- RCRA Claims Dismissed Against Firm Client Cargill
- March 16, 2010 | Authors: Delmar R. Ehrich; Krisann Kleibacker Lee
- Law Firm: Faegre & Benson LLP - Minneapolis Office
In one of the largest natural resource damage suits tried in the United States in the last several years, the U.S. District Court for the Northern District of Oklahoma dismissed on February 17, 2010, claims brought by the State of Oklahoma under the Resource Conservation and Recovery Act (RCRA).
Alleging a variety of federal and state environmental theories, in 2005 Oklahoma hired contingency fee counsel to bring suit against numerous chicken and turkey producers. The state alleged that the structure of the poultry industry in a million-acre watershed resulted in the illegal disposal of solid waste as a nonpoint source of phosphorus pollution.
Poultry are grown to maturity by farmers who contract with companies that provide the chicks and feed. When poultry defecate, their waste mixes with bedding on the floor of poultry houses. That mixture—poultry litter—is owned by the farmers and is widely used as a fertilizer and soil amendment for growing forage grasses. The states of Oklahoma and Arkansas regulate and permit the land application of litter. In the lawsuit, however, Oklahoma contends that the poultry companies are responsible for alleged harms caused by claimed overuse of land-applied poultry litter. In particular, the state has argued that increased phosphorus in a reservoir at the bottom of the watershed results from third parties' improper use of poultry litter.
The case has been marked by a series of rulings for the defendants. In September 2008, the district court denied Oklahoma's request for a preliminary injunction that would have suspended the states' regulatory schemes by temporarily banning all litter application within the Illinois River watershed. In July 2009, the court found that the Cherokee Nation's long-claimed interest in the waters at issue prevented Oklahoma from proceeding to trial on its money damage claims, including claims brought under the federal Comprehensive Environmental Response, Compensation and Liability Act (CERCLA). Oklahoma's claims for injunctive relief under RCRA, state and federal nuisance, state trespass, and state environmental statutes, plus a claim for state statutory civil penalties, were then tried to the court over the course of five months.
After the close of the plaintiff's evidence in December 2009, the defendants moved for judgment, arguing that Oklahoma's RCRA claim was meritless. In a detailed opinion, the court dismissed RCRA and nuisance per se claims.
The court found that poultry litter is an agricultural commodity for which there is a regional market and market value. A number of poultry growers testified that they run multiple agricultural activities on their farms, and use litter to increase grass yields on pastures for livestock. Litter is also often used to pay for services needed as part of growing poultry.
Despite arguments by plaintiff's attorneys that Oklahoma's poultry litter regulations amount to mere guidance documents, the court found that Oklahoma has permitted the use of litter as a fertilizer, subject to certain limitations. All litter applications must be made under the site-specific terms of an animal waste management plan (AWMP) drafted by contract employees for the state. The state instructs its contractors to create AWMPs with sufficient protections to prevent pollution to the waters of the state—and the state's training messages inform farmers that the AWMPs are indeed sufficient to prevent pollution.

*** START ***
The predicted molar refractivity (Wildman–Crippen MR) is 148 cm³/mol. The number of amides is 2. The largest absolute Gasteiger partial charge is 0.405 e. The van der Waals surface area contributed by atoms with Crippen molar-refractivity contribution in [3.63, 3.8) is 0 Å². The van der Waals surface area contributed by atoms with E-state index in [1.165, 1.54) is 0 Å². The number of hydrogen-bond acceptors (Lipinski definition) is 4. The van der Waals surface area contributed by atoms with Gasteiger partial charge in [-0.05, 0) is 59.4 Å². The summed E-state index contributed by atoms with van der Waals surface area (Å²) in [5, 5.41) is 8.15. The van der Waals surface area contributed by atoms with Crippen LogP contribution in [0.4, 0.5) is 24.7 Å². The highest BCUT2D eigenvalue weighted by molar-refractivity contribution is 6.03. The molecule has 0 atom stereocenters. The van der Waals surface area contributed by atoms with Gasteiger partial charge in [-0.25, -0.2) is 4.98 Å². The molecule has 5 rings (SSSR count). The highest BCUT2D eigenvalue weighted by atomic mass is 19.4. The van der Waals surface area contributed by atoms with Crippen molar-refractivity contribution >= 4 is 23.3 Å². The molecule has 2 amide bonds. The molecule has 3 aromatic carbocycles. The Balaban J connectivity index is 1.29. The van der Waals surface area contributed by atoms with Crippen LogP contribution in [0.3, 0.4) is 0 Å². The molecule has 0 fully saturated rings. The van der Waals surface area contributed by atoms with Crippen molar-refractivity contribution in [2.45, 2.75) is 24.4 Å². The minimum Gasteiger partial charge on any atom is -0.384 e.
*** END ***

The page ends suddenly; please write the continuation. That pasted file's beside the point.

To prevail on a RCRA claim, a plaintiff must prove, among other things, that the defendant contributed to the handling, storage, treatment, transportation or disposal of "solid waste." The term "solid waste" is a legal term of art that includes agricultural materials to the extent they are "garbage, refuse" or other "discarded materials." 42 U.S.C. § 6903(7). Prevailing D.C. Circuit case law holds that material is "discarded" when disposed of, thrown away, or abandoned.
Based on evidence that farmers and others value poultry litter as a fertilizer and soil amendment and pay a market value to obtain it, the district court concluded that the state failed to prove that people apply litter to the land in order to discard or dispose of it. In responding to the state's argument that litter is discarded when a forage crop does not need all of a given nutrient available in the litter, the court noted that "a substance does not necessarily become a solid waste ¿ when it is applied to the normal beneficial usage for which the product was intended merely because some aspect of the product is not fully utilized." The court also rejected the state's reading of D.C. Circuit case law that litter must be part of a beneficial reuse or recycling in a continuous process by the generating industry itself in order to escape classification as a RCRA solid waste. Rather, the court found that material destined for reuse or recycling in another industry or agricultural operation may not be "discarded." Because litter is not a "solid waste" under the statute, the court dismissed all RCRA claims.
In addition, the court rejected as unsupported by the evidence the state's claim that bacteria from land-applied poultry litter have polluted watershed waters and that those bacteria pose a risk to human health or the environment. The court also held that the use of litter as a fertilizer does not result in a nuisance at all times and in all places, dismissing a claim for nuisance per se, because the state itself regulates the application of poultry litter in an attempt to allow its beneficial use.